Then there is the ECB. This will be the hardest conversation, since the ECB has never made a mistake, is always right, and always will be right. So explaining why they are going to lose a lot of money and should provide new money will be ugly. The reality is, that the ECB should play a role in the post default Greece. They won’t want to. They will be angry. They will have been made to look like fools. Their puppet in charge will have failed them. There are lots of reasons for the ECB to refuse to play a role in the post default Greece, but they are all emotional, and none are logical. It all comes down to the banks. The Greek banks have been surviving on a scam where they issue debt to themselves and then get a Greek government guarantee, and then use that to get money for the Greek Central Bank or ECB. Those guarantees won’t be honored and the banks will fail, so the central banks have to figure out what to do. All these “TRANSFER” programs that have been in place will be in jeopardy. Someone will lose money for all these dumb loans. If it is the Greek Central Bank, they don’t have the money, so it will have effectively printed money?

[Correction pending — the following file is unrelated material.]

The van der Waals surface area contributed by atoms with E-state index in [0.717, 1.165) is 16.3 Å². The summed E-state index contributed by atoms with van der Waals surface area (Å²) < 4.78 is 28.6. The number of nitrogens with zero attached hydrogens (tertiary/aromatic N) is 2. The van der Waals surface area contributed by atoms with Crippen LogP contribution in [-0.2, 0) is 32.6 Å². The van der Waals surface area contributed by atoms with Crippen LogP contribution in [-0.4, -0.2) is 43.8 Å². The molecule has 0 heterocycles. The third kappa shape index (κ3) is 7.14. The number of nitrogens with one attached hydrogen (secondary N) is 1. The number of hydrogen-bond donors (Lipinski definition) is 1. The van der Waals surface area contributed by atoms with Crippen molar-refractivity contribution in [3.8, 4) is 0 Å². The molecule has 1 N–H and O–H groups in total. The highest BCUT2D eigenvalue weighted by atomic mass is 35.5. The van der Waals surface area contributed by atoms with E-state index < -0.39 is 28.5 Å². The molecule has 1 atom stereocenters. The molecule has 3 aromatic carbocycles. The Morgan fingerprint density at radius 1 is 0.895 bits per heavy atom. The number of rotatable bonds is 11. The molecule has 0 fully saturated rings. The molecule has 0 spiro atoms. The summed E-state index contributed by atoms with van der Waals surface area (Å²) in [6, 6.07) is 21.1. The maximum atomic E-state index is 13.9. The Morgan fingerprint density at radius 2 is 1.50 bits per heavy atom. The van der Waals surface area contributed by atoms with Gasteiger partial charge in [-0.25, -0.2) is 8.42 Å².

The ECB, Central Banks, and other strategic partners, will need a plan for the banks. Equity holders need to be wiped out. Depositors must be protected. Sub debt should be wiped out. Senior unsecured debt should be defaulted on, and based on the status of each bank, settled out at a decent price. Then the banks need to raise new equity and new debt. If they can get real equity, debt should come. Greece may have to nationalize one or two of the banks (they don’t need to save more than a couple – how many banks does a country need to own?). There is probably a compelling investment case to be made post default for some of the Greek banks. The Turkish operations of NBG could be interesting. The ability to raise new debt for banks is better than for the sovereign. Nothing about the bank defaults will violate contract law. Creditors can enforce their rights, it just turns out that the best outcome will be to provide creditors with a higher recovery than they would get in a liquidation. But that is how a decent bankruptcy always plays out. Some new equity investors, decide that it is worth investing and giving old creditors a better price than they would have gotten through liquidation because it is too hard to put the pieces back together, and the time it takes, makes the business less worthwhile. The situation for banks will be very difficult to figure out with all the weird financing tools, but given their relatively small size, and motivated parties, it isn’t insurmountable – and remember, the losers here will be the equity and sub debt lenders, and to some extent bond investors, though their loss is unlikely to be 100%.